Highly purified, PAP patient-derived GMAb reproduced the biochemical, cellular, and histopathologic features of idiopathic PAP after transfer into healthy nonhuman primates.
Pulmonary alveolar proteinosis (PAP) is a rare syndrome characterized by the progressive accumulation of surfactant lipids and proteins in alveolar macrophages and alveoli, and a clinical course ranging in severity from indolent subclinical disease to progressive respiratory failure and death (1–3). Disease onset is insidious but poorly studied because patients usually present late when surfactant accumulation in alveoli is sufficient to impair oxygen uptake and cause dyspnea. Pulmonary lesions typically occur in a diffuse geographic pattern (i.e., abnormal regions juxtaposed to normal-appearing regions) throughout all lung zones and are characterized histopathologically by well-preserved alveoli filled with enlarged, surfactant-engorged macrophages, and intraalveolar surfactant. Pulmonary leukocytosis also occurs (4). Serum levels of surfactant protein (SP)-A, SP-B, and SP-D are increased in patients with PAP and serve as useful biomarkers of disease activity (5–7).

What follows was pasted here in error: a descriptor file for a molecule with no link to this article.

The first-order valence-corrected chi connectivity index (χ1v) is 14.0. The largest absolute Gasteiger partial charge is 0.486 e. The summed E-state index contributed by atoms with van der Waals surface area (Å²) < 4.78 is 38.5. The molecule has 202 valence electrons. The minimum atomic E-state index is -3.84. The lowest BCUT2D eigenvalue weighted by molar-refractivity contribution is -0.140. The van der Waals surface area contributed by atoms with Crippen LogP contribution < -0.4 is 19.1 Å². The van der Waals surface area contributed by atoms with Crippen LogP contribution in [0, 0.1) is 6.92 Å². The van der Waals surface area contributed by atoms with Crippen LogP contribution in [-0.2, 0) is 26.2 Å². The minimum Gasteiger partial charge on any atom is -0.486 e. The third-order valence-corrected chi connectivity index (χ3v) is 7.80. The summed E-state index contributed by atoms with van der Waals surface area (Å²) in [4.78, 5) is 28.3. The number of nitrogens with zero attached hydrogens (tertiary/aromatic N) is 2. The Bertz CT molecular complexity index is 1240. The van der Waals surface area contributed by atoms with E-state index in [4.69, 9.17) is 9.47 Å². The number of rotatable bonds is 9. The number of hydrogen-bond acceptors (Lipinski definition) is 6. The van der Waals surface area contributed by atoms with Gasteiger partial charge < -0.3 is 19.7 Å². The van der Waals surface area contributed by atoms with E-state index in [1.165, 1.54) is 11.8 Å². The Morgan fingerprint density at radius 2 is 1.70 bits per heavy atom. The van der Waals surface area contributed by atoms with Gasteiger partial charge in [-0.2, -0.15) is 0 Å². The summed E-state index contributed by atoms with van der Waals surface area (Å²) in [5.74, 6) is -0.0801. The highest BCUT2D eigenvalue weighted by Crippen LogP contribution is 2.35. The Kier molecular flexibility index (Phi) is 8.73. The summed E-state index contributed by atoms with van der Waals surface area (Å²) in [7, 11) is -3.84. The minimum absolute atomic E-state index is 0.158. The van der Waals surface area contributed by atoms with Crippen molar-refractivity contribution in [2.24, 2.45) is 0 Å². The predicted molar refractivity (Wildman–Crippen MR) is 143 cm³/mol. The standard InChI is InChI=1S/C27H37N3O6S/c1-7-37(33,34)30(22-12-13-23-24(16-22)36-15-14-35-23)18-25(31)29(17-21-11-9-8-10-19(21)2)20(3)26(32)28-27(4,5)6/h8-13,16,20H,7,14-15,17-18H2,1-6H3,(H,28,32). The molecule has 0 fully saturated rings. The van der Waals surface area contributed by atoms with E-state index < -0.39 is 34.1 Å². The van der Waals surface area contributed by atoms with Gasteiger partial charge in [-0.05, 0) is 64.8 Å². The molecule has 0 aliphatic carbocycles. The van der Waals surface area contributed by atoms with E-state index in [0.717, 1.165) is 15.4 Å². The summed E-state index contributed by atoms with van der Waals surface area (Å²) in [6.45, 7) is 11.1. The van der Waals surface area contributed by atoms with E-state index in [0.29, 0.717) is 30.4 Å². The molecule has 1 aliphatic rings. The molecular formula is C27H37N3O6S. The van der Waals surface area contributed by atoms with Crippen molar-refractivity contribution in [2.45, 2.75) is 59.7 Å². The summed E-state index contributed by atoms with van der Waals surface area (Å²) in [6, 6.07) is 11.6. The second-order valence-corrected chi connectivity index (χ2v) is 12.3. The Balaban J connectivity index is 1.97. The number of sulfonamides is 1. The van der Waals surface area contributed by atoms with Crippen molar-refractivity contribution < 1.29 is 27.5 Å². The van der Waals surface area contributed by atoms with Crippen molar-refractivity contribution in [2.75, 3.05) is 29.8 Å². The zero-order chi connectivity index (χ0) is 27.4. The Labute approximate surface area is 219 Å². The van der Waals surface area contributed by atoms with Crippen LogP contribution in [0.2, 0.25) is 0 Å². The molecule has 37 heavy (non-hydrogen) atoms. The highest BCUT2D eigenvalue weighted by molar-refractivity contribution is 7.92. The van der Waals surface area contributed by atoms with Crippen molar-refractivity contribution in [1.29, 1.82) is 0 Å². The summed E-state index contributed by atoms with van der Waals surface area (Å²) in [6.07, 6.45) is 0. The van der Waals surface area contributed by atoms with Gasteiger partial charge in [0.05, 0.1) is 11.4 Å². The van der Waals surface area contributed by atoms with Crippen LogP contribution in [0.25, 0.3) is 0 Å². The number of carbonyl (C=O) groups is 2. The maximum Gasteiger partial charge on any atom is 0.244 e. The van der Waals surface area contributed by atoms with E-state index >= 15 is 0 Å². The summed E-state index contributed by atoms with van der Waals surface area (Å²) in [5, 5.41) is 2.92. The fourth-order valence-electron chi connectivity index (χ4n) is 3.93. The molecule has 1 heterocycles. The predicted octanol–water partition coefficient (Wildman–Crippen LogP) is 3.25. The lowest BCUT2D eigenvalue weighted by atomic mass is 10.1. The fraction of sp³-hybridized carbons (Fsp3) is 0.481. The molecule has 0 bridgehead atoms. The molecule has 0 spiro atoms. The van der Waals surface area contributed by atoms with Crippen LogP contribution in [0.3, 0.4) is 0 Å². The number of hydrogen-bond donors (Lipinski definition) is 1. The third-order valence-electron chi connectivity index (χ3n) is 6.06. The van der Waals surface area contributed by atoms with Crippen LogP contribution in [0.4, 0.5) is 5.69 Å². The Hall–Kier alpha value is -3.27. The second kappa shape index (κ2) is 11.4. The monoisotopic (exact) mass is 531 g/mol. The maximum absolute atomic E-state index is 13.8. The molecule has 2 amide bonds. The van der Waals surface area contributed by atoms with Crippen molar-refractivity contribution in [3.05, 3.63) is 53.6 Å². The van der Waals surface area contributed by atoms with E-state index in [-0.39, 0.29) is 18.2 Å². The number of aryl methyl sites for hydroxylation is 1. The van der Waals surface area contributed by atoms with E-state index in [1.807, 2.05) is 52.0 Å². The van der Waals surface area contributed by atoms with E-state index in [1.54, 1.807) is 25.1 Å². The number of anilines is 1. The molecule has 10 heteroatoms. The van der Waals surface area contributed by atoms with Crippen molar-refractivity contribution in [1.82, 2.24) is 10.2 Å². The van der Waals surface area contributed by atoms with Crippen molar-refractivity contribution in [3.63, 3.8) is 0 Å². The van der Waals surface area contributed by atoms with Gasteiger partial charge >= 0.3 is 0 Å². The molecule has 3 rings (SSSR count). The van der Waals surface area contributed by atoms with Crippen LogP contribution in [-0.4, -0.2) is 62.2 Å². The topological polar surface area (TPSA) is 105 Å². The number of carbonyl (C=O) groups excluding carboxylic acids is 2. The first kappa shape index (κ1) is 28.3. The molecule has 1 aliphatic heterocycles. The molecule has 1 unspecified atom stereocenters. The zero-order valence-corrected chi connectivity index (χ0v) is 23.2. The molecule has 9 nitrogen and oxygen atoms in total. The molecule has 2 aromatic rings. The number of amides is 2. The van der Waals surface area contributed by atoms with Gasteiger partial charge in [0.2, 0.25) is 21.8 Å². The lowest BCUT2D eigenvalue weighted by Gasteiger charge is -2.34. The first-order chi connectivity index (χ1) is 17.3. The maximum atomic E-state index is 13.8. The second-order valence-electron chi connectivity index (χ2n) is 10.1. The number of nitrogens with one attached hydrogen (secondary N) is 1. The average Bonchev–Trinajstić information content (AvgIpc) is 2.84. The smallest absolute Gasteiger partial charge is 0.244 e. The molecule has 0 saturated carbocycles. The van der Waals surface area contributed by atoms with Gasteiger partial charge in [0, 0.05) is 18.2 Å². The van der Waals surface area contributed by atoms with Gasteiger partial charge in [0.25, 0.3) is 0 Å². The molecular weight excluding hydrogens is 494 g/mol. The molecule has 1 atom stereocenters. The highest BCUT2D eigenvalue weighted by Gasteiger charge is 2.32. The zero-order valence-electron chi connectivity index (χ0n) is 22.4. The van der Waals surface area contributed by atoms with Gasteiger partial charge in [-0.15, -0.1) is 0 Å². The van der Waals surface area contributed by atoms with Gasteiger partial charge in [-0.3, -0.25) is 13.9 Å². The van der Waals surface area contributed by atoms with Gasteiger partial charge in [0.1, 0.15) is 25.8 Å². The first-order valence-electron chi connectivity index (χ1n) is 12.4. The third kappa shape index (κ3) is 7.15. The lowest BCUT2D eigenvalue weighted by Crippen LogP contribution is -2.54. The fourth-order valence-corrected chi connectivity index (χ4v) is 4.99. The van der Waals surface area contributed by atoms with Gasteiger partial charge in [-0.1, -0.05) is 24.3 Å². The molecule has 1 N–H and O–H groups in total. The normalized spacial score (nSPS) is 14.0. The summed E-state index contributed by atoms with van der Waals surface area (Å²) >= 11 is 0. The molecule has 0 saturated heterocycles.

Normally, the level of alveolar surfactant is tightly regulated by the balanced production of surfactant in alveolar epithelial cells and its clearance by recycling and catabolism in these cells and by catabolism in alveolar macrophages (8). The serendipitous discovery that PAP develops in mice deficient in granulocyte/macrophage colony–stimulating factor (GM-CSF) (9, 10) or its receptor (11) provided an important pathogenic clue. Surfactant production, uptake, and clearance by alveolar epithelial cells and uptake by alveolar macrophages were unaffected by the lack of GM-CSF, whereas catabolism in alveolar macrophages was reduced (9, 12, 13). The coordinate regulation of this and many other macrophage functions by GM-CSF by the “master” myeloid transcription factor PU.1 led to the conclusion that GM-CSF regulates the terminal differentiation of alveolar macrophages in the lungs of mice (3, 14–20). GM-CSF deficiency has not been reported in patients with PAP (21). However, the discovery that high levels of GM-CSF autoantibodies (GMAb) are strongly associated with the common clinical form known as “idiopathic” PAP provided a second critical pathogenic clue (22). These autoantibodies are polyclonal (23), comprise neutralizing and nonneutralizing IgG (24), primarily IgG1 and IgG2 (15, 23), and eliminate GM-CSF bioactivity in the serum and lungs of patients with idiopathic PAP (23, 25). Ex vivo, purified GMAb reproduced the impairment of GM-CSF–stimulated leukocyte CD11b levels (i.e., the CD11b stimulation index) and other neutrophil abnormalities observed in patients with PAP (25). Notwithstanding, serum GMAb levels in patients with PAP do not correlate with disease severity (5, 7). Further, GMAb are present in most or all healthy individuals (15), albeit at lower levels than in patients with PAP, and GMAb are routinely present and comprise the dominate anticytokine activity in pharmaceutical immunoglobulin prepared from healthy human individuals (26). Thus, a causal role for GMAb in the pathogenesis of PAP has not been definitively established.